Giving you more information on a dormer window loft conversion
Do you need more information before deciding on converting your loft with a dormer window? Please read below to find out the benefits of opting for a dormer loft conversion.
Dormer Windows Loft Conversions
Dormer loft conversions are a excellent choice for lofts with limited height, as it physically extends the existing roof, adding both floor space and headroom. Internally, dormer conversions provide a more conventional room shape, with a horizontal ceiling and vertical walls, rather than the sloping wall/ceilings often associated with Velux conversions.
There are various styles of dormer window, all offering a different external appearance:
Flat roof dormer
– loft conversions add the most internal space, but alter the roof line, which means they are not always as aesthetically pleasing as other loft conversion styles.
Hipped roof dormer
-loft conversions feature dormer windows with their own ‘hipped’ roof.
Gable fronted dormer
-loft conversions are those with windows that look like miniature gables.
French doors dormer
-Incorporating French Doors with a glass balustrade is a great light-enhancing feature for new rooms in former roof spaces and many people are choosing this option, space permitting
-loft conversions which have this type of dormer window is often called cottage style and is particularly suited to older houses and cottages – they are very aesthetically pleasing to the eye.
Planning Regulations on Dormer Loft Conversions
U.K. Planning laws were relaxed in October 2008, so most loft conversions will be considered part of your property’s ‘Permitted Development Rights‘ therefore, most loft conversions conversions will only need Building Regulations Approval.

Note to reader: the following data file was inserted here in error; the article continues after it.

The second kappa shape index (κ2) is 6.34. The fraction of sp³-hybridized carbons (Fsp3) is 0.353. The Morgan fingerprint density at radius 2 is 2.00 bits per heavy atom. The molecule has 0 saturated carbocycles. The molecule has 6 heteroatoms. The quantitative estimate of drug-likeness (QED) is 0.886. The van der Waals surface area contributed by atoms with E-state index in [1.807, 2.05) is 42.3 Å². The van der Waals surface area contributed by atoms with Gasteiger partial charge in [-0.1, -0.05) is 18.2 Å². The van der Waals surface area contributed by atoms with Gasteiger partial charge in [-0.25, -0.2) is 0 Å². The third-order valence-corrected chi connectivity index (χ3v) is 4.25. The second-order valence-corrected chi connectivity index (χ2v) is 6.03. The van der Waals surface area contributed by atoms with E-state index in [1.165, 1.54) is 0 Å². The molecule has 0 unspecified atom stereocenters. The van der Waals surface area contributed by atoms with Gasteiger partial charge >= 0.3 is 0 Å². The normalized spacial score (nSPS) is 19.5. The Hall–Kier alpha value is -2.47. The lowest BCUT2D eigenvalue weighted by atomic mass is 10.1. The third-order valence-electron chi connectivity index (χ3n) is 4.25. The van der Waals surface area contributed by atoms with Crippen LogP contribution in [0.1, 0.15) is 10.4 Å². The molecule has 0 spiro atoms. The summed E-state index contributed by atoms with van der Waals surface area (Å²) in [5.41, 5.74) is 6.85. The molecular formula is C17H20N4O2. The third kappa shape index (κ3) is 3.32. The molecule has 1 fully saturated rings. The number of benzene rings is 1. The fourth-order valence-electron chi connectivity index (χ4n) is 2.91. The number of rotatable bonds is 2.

What is not considered to be in the ‘Permitted Development Rights’ criteria?
- If your property is lucky enough to be in a Conservation Area or is a Listed Building unfortunately you will need Planning Permission as these do not come under the ‘Permitted Development Rights’ criteria.
- If your property’s ‘Permitted Development Rights’ have been removed as part of a previous planning application for your property.
- Verandas, balconies and raised platforms are not classed as ‘Permitted Development’.
- If your loft conversion extension is over 50 cubic meters for a detached and semi-detached properties or 40 cubic meters for a terraced house.
- Some new housing developments have their ‘Permitted Development Rights’ removed by their Local Authority, when the initial Planning Permission was granted for the development.
- If your proposal requires any extensions beyond the plane of the front of house if fronting a public highway.
Most homes built before 1960 will have the traditional ‘rafter and purlin’ constructed roof. These are often suitable for loft conversions as they tend to have a steep pitch to provide the required height and relatively clear spaces between the supporting framework.
The more modern method of trussed roof construction has been common since the 1960s – these are also generally good for conversions, however they usually have a shallow pitch and more struts. As a result these are more difficult to construct, but as long as they have got the sufficient height an experienced loft converter will be able to convert it for you.
To make a loft conversion worthwhile, you need a minimum roof height of 2.3 from loft floor at the centre of the room to underneath the ridge(highest point).
Please call Buckley Loft Conversions Ltd 01543 469 996 for your free design & quotation or visit www.loft-conversions.com